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Caring for a Loved One with Alzheimer's or Dementia

Daughter caring for her Mother

When a loved one is diagnosed with a debilitating disease such as Alzheimer’s or dementia, it is important to contact an elder law attorney as soon as possible. An elder law attorney can ensure that all necessary legal documents are in place while the loved one is still competent and assist you in applying for government benefits.

This guide to protecting a loved one with Alzheimer’s or dementia is designed to help provide you with basic information and hopefully answer some of your questions.

Care Options for a loved one with a debilitating disease:

Besides a nursing home, there are other options to create a more customized care plan for your loved one:

1. In-Home Nursing:

In-home nurses can be hired through an agency or privately. If you desire to use Medicare or Medicaid to pay for the services then the caregiver must be hired through a licensed agency. Using an agency is often a better choice in the long run concerning in-home care because the agency will handle all of the paperwork involving income taxes, background checks on employees, and replacing a worker if they are on vacation or take a sick day.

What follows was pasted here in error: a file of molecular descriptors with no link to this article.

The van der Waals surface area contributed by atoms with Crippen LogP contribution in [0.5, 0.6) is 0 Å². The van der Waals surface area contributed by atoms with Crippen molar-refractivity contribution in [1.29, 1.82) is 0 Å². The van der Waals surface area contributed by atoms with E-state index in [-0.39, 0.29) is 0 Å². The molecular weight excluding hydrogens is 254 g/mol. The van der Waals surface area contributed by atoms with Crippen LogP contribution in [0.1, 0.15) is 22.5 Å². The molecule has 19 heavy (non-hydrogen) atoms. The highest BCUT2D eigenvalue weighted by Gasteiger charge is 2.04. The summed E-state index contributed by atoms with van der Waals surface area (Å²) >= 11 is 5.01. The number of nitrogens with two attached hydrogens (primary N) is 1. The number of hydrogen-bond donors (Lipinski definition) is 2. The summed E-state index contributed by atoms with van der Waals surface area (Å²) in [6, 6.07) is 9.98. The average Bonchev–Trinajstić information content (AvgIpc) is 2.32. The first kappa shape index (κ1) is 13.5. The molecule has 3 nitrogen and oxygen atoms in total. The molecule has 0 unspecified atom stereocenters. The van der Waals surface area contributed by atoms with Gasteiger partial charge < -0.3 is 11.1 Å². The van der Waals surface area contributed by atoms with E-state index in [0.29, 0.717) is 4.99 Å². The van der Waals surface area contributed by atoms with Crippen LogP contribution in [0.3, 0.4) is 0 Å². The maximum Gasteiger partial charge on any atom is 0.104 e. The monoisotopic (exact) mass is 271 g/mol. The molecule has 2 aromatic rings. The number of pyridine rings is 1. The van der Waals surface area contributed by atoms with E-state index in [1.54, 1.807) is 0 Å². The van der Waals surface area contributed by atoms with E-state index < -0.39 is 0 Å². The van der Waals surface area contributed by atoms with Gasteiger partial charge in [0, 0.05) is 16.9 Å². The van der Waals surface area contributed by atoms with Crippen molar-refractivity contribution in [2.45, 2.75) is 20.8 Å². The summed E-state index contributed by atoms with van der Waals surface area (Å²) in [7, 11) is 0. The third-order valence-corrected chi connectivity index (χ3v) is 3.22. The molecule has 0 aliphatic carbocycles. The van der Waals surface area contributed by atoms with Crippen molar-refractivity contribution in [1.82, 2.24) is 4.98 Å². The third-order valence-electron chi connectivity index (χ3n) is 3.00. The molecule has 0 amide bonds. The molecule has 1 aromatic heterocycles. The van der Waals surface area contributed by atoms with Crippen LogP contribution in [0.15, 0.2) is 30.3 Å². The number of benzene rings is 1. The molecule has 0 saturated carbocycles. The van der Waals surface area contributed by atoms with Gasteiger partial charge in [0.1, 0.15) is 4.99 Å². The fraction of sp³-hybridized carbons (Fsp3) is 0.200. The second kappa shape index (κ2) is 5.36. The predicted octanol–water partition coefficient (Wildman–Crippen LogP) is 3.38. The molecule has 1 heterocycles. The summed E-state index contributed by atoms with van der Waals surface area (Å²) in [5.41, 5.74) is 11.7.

Home health services funded by Medicare generally do not meet all of the patient’s needs. Medicare will only cover aid services for a couple of hours for one to three days a week.

2. Adult Foster Care:

This is an option that allows you to care for a loved one if you work during the day. Adult foster care centers are normally very expensive but the expenses can be covered through Medicaid under the MI Choice Waiver program.

3. Assisted Living:

Assisted living facilities are perfect for a loved one in an early stage of Alzheimer’s or dementia. The nursing staff can assist the patient with bathing, eating, medication and laundry. A homelike environment can be created in their room and there are recreation and socialization opportunities for residents. The downside to assisted living is that almost all of the expenses must be covered through private pay. The only exceptions are those receiving Social Security Income and Veteran’s benefits.

Senior Citizen enjoying a puzzle with her caregiver

4. There is no place like home:

If staying in one home with the patient and providing all of their care is a feasible option, it is important to consider the effect this transition would have on the entire household’s privacy and daily life. It is also pertinent to consider if your home is a safe living environment for the loved one with Alzheimer’s.

There are many professionals that can assist you with caring for your loved one at home including a geriatric care manager, friendly visitors, family caregiver support programs, and senior centers.